The Role of Toll-like Receptor Signaling During the Establishment of and Reactivation from Murine Gammaherpesvirus 68 Latency Público

Gargano, Lisa (2009)

Permanent URL: https://etd.library.emory.edu/concern/etds/tm70mv28r?locale=es
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Abstract

The Role of Toll-like Receptor Signaling During the Establishment of and
Reactivation from Murine Gammaherpesvirus 68 Latency
By
Lisa Marie Gargano
Murine gammaherpesvirus 68 (MHV68) establishes a life-long infection in mice and is used as a model system to study the role of viral and host factors in chronic infections. Long-term persistence depends on the ability of MHV68 to establish latency and reactivate from latency to reseed new latency reservoirs. Toll-like receptor (TLR) signaling plays an essential role in the activation of innate immunity by recognizing specific patterns of microbial components. In the first aim, I investigated the role of TLR signaling in MHV68 latency in vivo. I found that unlike in TLR3-/- mice, B-cells from MyD88-/- mice displayed a decrease in the frequency of activated, germinal center and class switched B-cells. While acute virus replication in the lungs was unaffected, establishment of latency was decreased in MyD88-/- mice. In mixed bone-marrow chimeric mice, there was a selective failure of the MyD88-/- B-cells to undergo an optimal response. While MHV68 established latency efficiently in the MyD88+/+ B-cells, there was a reduction in the frequency of MyD88-/- B-cells harboring latent MHV68. This data supports a model whereby establishment of gammaherpesvirus latency is dependent upon the virus gaining access to the memory B-cell reservoir. In the second aim I investigated the ability of TLR ligands to induce MHV68 reactivation. I found that stimulation of a latently infected B-cell line with TLR ligands enhanced MHV68 reactivation. Ex vivo stimulation of latently infected splenocytes with TLR ligands led to early B-cell activation and proliferation with a concomitant increase in MHV68 reactivation. When LPS or CpG was administered in vivo there was an increase in B-cell activation and MHV68 reactivation and also an increase in the CD8+ T-cell response. MHV68 reactivation leads to an increase of viral genome positive cells at 14 days post-stimulation. These data suggest that control of gammaherpesvirus latency might be disrupted upon TLR signaling in response to subsequent pathogens in vivo. Together findings demonstrate a critical role of TLR signaling during MHV68 infection.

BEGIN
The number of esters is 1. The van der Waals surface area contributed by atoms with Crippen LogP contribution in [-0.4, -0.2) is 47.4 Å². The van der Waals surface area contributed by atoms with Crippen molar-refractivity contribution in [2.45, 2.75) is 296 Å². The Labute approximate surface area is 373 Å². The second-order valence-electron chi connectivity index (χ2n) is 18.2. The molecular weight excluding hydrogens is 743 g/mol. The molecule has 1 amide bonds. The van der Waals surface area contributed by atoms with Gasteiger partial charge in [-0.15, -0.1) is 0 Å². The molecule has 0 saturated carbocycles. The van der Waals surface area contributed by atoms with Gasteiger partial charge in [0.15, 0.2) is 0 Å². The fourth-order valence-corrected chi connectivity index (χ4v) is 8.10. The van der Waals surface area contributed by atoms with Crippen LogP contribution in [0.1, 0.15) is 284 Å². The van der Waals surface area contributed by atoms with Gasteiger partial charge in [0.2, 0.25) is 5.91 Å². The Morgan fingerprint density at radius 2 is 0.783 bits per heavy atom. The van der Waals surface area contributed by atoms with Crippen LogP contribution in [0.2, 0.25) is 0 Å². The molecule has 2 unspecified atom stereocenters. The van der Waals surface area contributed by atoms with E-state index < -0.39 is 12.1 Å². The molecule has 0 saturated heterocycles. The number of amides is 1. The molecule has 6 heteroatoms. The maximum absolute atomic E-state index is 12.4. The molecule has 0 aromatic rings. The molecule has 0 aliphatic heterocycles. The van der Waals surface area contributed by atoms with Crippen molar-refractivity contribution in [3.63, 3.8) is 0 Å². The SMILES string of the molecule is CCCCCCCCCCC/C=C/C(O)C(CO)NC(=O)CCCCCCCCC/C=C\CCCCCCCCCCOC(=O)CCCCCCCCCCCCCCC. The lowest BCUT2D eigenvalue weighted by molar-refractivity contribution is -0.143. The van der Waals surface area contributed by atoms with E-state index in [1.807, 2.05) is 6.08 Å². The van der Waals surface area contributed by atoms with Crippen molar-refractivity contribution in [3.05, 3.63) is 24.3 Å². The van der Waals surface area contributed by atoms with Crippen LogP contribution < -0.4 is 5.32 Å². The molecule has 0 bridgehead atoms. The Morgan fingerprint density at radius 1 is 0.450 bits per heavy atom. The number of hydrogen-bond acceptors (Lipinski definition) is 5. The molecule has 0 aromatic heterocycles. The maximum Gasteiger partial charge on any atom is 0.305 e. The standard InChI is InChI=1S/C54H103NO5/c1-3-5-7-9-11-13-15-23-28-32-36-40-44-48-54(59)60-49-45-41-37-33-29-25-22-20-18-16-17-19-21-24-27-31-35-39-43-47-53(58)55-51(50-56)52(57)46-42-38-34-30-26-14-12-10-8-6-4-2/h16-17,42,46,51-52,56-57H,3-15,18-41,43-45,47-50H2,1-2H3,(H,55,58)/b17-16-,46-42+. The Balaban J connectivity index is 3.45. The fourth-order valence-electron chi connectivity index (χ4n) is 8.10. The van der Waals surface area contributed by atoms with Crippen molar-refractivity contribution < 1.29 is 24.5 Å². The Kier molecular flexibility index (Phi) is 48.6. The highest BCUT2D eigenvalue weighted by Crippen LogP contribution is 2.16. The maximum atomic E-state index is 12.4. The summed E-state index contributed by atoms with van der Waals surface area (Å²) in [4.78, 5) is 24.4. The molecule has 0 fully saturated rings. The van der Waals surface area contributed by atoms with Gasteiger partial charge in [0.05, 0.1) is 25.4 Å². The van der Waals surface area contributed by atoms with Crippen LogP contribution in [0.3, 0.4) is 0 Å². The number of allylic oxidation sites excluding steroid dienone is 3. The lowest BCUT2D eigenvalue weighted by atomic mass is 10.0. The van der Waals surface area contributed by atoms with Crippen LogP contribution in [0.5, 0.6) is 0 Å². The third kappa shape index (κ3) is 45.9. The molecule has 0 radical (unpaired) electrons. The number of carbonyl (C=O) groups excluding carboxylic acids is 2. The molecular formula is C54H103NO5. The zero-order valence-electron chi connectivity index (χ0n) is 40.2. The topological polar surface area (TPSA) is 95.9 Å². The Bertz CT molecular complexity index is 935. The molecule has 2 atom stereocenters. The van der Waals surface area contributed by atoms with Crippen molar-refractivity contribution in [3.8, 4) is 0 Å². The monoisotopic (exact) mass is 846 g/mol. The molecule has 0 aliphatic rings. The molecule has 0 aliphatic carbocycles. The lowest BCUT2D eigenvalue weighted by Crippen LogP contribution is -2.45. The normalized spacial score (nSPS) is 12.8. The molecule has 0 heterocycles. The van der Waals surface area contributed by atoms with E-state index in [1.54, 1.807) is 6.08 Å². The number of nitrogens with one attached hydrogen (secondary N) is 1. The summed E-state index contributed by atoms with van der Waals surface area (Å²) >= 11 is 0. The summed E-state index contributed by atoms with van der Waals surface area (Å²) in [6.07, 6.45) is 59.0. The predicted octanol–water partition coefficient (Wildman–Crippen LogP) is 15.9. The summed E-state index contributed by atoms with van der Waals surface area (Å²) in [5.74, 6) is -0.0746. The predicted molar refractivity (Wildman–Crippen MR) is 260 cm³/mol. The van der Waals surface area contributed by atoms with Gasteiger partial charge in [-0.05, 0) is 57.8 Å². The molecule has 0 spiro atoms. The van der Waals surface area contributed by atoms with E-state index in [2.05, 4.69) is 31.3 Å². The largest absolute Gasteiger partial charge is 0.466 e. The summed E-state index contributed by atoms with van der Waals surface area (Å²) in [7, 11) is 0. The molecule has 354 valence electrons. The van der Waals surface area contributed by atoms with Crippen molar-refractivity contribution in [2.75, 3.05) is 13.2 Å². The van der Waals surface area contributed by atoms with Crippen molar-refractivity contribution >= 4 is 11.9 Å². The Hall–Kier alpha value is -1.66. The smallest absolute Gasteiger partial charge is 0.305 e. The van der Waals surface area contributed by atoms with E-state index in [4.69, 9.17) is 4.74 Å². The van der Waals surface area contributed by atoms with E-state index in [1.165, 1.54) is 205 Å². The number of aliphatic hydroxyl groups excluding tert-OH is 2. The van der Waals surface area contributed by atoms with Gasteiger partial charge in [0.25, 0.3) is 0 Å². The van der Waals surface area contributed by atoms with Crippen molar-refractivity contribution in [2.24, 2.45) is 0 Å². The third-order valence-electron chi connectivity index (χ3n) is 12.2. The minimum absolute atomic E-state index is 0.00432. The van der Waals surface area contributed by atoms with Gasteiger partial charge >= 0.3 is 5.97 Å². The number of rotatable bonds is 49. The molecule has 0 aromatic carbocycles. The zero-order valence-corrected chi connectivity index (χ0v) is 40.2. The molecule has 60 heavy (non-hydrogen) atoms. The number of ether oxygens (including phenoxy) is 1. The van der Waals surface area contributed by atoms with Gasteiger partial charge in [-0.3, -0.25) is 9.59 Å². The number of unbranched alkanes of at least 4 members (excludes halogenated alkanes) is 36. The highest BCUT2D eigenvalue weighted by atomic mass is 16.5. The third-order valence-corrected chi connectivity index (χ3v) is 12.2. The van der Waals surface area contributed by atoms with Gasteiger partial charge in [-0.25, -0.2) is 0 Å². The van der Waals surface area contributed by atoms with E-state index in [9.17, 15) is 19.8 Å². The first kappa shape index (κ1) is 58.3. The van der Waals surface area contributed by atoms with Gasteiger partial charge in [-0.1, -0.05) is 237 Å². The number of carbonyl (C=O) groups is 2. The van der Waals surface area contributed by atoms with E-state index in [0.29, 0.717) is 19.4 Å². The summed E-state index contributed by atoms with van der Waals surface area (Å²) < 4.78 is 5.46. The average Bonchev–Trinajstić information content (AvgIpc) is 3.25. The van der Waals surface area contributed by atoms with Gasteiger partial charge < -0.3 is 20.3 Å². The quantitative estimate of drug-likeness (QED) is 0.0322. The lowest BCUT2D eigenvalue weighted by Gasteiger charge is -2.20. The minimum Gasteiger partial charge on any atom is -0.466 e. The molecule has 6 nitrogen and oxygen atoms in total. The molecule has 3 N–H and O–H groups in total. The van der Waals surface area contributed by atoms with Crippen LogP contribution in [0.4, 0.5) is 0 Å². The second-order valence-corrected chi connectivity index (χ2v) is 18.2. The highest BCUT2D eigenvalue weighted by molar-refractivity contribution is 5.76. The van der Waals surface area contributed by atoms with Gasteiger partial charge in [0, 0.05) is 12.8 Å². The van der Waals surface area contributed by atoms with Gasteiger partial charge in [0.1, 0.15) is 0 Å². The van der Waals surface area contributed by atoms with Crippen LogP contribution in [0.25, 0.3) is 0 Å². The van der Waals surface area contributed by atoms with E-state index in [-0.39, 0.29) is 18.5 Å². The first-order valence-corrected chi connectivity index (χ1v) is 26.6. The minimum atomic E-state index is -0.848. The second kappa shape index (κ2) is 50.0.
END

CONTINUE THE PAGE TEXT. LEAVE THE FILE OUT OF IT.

Table of Contents


2
TABLE OF CONTENTS


Abstract Cover Page
Abstract
Cover Page
Acknowledgements
Table of Contents
List of Figures and Tables


Chapter I: Introduction







1


Figures








12


Figure Legends







15

Chapter II: Role of MyD88 Signaling in Murine




Gammaherpesvirus 68 Latency





16



Introduction







18



Materials and Methods






21


Results





B cells in MyD88-/- mice display a decrease in response

28
Development of an antibody response to MHV68 is delayed
29
in MyD88-/- mice



TLR signaling is dispensable for MHV68 acute replication
31
in vivo
Loss of MyD88 signaling results in route of inoculation

31
specific defects in MHV68 latency


Inhibition of NF-B signaling in MHV68 infected MyD88-/-
33
mice leads to a further reduction in viral latency


MyD88-/-/MyD88+/+ mixed bone marrow chimeric mice are
34
able to control acute MHV68 replication, but MyD88-/-
B cells in these mice retain the defects in B cell
differentiation and establishment of MHV68 latency


Discussion








37



Acknowledgements






43


Figures and Tables







44


Figure Legends







55

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